Privacy and ethical issues associated to Facebook, as well as other social websites such as Tweeter, MySpace, and Flicker, slightly differ from those in the case study but are definitely within the scope of privacy and ethical issues. Facebook’s case is akin to the case study with regard to function creep. Users of the social network are significantly part of the growing proliferation of data sources and technologies that generate customer data (Piccoli, 445). Facebook users are voluntarily providing their personal information which can be easily accessed by companies and consequently be used for function creep. However as Piccoli notes, “Navigating this landscape in a legal and ethical manner without missing opportunities for business success is becoming increasing difficult” (Piccoli, 445). This difficulty to navigate the legal and ethical implications as FB’s has exposed tens of millions of users unknowingly to sharing of personal data with advertisers.
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Issues of security, privacy, and ethics regarding Facebook are shaping networking spaces especially when it comes to commodification and the exploitation of user generated content. With regard to privacy, users often assume that Facebook is a safe and closed where they can even publish offensive and controversial content, without much regard to the potential consequences. For instance, Facebook asks for one to confirm their email address by following a particular link which directs them to the Facebook site. In the main site, one finds a notification message informing them that someone/thing wants to be added as a friend. In 2007, Facebook initiated a controversial program referred to as Beacon. The program was aimed at converting each user’s personal information into an advertisement, enhancing connectivity between the site’s members. The developers of this program failed to create an opt-in system that would give users the chance to participate out of their own volition. Beacon ethical concerns related to the pulling of information from Facebook profiles, literally breaking down privacy walls that universally exist. In addition, Facebook’s ethical issue is the level of security used when registering members. As a result of heated debates (some frivolous), and intervention by authorities, Facebook dropped eventually dropped the service as it was violating user’s privacy.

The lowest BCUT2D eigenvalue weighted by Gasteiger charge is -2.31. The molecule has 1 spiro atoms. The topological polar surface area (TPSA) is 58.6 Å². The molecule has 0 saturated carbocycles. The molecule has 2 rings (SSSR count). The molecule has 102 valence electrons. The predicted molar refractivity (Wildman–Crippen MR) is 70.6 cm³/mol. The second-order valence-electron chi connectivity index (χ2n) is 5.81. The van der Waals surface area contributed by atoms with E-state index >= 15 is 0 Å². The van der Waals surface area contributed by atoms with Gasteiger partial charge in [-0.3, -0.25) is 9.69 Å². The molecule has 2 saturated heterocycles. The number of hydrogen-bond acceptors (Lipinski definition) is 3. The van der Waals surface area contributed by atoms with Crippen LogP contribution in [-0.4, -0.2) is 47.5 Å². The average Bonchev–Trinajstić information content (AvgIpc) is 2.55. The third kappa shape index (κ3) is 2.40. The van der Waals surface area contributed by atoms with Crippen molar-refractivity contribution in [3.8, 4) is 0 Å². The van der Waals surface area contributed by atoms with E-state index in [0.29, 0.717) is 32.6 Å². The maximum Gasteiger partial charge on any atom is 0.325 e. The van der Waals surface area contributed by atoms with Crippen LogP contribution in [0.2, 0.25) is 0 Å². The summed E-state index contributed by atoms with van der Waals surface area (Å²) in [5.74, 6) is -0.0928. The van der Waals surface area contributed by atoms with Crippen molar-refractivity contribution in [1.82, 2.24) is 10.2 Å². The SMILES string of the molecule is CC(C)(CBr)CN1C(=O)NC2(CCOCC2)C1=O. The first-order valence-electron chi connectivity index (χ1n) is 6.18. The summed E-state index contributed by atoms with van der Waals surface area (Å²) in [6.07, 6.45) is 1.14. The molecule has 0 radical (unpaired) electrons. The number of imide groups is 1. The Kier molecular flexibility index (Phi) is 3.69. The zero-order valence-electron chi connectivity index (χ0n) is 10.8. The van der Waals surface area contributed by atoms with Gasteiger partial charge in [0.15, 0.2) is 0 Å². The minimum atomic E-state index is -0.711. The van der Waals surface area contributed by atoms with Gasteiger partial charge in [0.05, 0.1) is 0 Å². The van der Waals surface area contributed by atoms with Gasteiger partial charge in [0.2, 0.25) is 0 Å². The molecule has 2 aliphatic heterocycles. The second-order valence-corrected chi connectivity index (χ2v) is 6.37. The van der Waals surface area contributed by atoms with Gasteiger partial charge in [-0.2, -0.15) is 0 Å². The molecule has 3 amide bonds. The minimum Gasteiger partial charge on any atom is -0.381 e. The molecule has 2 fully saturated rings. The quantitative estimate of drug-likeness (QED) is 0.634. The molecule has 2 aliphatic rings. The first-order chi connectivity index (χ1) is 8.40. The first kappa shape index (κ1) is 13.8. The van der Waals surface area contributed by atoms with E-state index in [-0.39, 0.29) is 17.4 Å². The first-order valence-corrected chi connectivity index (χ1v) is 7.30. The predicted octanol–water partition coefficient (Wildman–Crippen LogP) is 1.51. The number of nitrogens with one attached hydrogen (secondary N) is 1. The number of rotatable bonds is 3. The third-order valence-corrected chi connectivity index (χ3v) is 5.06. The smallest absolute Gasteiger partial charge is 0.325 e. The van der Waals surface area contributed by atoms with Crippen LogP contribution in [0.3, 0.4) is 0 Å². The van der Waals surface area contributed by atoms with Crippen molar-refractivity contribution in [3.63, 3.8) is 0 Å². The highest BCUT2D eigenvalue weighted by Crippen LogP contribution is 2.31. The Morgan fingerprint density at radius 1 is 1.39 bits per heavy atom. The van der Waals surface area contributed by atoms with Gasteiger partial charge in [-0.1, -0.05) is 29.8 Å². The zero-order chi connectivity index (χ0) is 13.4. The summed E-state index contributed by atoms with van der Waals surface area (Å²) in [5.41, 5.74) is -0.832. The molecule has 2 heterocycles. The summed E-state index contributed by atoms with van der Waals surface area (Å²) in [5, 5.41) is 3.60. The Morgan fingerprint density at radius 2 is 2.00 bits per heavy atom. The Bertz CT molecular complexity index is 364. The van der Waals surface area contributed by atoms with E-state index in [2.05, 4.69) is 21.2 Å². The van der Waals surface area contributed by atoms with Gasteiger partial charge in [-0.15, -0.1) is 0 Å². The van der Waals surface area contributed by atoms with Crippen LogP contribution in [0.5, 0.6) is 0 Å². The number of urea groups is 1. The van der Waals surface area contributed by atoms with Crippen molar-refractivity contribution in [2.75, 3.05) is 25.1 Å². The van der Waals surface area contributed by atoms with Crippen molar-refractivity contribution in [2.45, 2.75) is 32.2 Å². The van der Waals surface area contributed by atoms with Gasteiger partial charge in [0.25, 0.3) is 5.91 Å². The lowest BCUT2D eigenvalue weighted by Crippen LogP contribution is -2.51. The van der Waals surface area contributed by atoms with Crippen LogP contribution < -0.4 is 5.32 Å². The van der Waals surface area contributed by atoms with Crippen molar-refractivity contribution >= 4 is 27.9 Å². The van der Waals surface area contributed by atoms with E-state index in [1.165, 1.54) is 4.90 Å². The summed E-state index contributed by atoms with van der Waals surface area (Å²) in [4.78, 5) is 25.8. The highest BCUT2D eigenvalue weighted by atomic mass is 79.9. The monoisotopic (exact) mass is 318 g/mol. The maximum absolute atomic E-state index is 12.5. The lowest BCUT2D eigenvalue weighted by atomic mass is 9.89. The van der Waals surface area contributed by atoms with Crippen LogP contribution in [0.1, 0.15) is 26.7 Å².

The controversy has had some experts suggesting that the government must regulate privacy on FB. In the latest controversy, popular third-party apps including Farmville violated policy and transmitted data to advertisers, including user IDs and the names of friends. One implication is that FB needs to better regulate the third-party developers they allow on their site. Even though user information was transmitted to advertising firms by the third-party site, it is FB who has the responsibility of reconciling the conflict as it is the FB site that users signed up for. FB will also bear the brunt of the negative press and regulations. This relates directly to why security is not an IT problem but a problem for all functional and general managers as the responsibility of resolving and overcoming a conflict that involves the business in order to continue normal operation rests solely on them as managers.
Relate case to course and textbook